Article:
Home Productivity The Labyrinth of Inaction: the habit of wanting to change without making changes

The Labyrinth of Inaction: the habit of wanting to change without making changes

The Labyrinth of Inaction: the habit of wanting to change without making changes

It has become a paradox of our modern life: the constant desire for personal improvement and productivity is met with surprising passive resistance as if we were trapped in a vicious circle, devouring tips, techniques, and habit books, but without taking tangible steps to make changes.

I call that the “LABYRINTH OF INACTION,” a permanent productive dissatisfaction that seems to involve more and more people daily.

Lost in the labyrinth

There you are, in the middle of the maze. You do not like it. It’s not pleasant, but since it’s already familiar to you, you stay there, wandering around. Even though you know something is wrong. Even though you admit that you wish you were somewhere else. You are still in the labyrinth, wandering, without doing anything to find the way out (it’s like a somewhat twisted version of “I prefer the known bad…”).

I know people who have bought my book Super Habits, and then, with all the love in the world, placing it on the shelf next to our cookbooks and fashionable novels will be enough to change things. «That’s it. I bought your book, Berto. Surely, from today, my habits will be “super.” Oh really?

inhabitants of the labyrinth

These people, those who live in the labyrinth of inaction, share a series of symptoms that they point out bitterly:

  • Their performance could be better.
  • They feel trapped in a torrent of tasks.
  • They are stressed.
  • Their creativity is almost non-existent.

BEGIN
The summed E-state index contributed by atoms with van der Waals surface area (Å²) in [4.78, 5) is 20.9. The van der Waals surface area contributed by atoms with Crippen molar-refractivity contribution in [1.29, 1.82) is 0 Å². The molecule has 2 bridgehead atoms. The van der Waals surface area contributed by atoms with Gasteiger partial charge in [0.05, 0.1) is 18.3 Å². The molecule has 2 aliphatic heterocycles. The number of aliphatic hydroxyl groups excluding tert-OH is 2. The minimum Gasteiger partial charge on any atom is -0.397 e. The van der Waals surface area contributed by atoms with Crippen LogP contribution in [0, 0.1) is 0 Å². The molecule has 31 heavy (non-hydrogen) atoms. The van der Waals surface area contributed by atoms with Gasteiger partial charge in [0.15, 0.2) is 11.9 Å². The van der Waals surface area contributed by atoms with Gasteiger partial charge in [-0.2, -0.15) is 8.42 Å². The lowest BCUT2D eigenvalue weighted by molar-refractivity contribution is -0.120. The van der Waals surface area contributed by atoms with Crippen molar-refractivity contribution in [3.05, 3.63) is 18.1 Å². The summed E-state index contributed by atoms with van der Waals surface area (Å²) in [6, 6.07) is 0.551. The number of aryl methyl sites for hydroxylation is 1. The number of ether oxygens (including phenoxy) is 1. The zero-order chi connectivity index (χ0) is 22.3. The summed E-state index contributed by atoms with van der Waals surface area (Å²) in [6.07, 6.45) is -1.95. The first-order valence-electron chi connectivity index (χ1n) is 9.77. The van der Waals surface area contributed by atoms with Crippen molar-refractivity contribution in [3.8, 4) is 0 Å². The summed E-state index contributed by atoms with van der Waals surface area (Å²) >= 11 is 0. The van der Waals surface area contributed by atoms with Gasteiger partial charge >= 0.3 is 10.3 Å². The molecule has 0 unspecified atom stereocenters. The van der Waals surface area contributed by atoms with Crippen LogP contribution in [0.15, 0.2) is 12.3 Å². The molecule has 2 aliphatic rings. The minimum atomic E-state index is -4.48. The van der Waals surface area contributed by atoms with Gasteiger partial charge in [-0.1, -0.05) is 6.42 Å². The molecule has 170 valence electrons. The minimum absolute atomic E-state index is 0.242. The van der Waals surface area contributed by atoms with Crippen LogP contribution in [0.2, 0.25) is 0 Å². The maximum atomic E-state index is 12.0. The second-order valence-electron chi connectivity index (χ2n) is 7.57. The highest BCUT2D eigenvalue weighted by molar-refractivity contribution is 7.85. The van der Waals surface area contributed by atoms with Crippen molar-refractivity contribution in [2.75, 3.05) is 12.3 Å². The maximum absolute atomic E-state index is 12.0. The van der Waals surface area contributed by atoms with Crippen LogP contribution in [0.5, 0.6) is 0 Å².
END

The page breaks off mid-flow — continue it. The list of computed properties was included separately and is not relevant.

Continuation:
• They barely have time for a personal or family life.

And there is another detail that I see more and more: many of these people consume videos about habits or follow “inspiring” accounts on Instagram, which only serve to wish for habits that they do not have or long for a change that, of course, does not come because they do not. They tear it off.

Act, not just think.

Reading about it helps, thinking about it helps, reflecting on it helps, planning about it helps… but all of it. It isn’t beneficial if you don’t take action and do it. Any improvement requires a change. Stop thinking about it over and over, make a plan, but above all, get going. … start.

Renewing your habits can change your life completely, but it requires decisions and effort. Updating your implied productive work system requires a desire to improve, optimism, determination, and work. If you’re looking for that… are you willing or not?

Do you blame others?

One of the favorite excuses for not leaving the maze is to blame others. “I don’t work alone, and being productive with my colleagues is tough… you don’t know my company.” Or my favorite: “Now is not a good time; maybe later will be better.”

Even without denying (of course) that others play a crucial role and often do not make it easy for us, taking refuge in this “wild card excuse” is not a good personal growth strategy.

Do too many things surround you?

Simplifying is, among other things, releasing ballast and removing what is left over. Creating a simpler life free of commitments and unnecessary things has a clear purpose. It is not about saying: “Look, what a more Zen life I lead.” It is rather about focusing on what is essential.

You can see what matters when you eliminate the nonsense from your life. Your time and energy go to what is important; you put effort into what is essential. We have so many things (useless tasks, absurd commitments, unnecessary habits, etc.) in our daily lives that it is almost impossible to get out of that labyrinth. Remember, everything that does not add or subtract.

Is it really “impossible”?

“That’s almost impossible,” I have heard on more than one occasion. Of course, it isn’t easy! Of course, swimming against the current is difficult! But If it were easy, everyone would do it.

There, the mentality and the way of talking to yourself count a lot. Being pragmatic about this is vital. What do you think will work best? Face the challenge with optimism and a positive approach. Or say before starting that, “It’s impossible?

Like everyone, I have my struggles, my victories, and my failures. I mean, there are times or even seasons where, yes, I’m in that labyrinth, too. But I get going, take steps, and look for the exit. For this simple reason, I have learned on my path with habits: I have, in my hand, the power to change many of the things that happen to me or what I do.

The only person who can get you out of the maze is you. So, are you ready to make a change?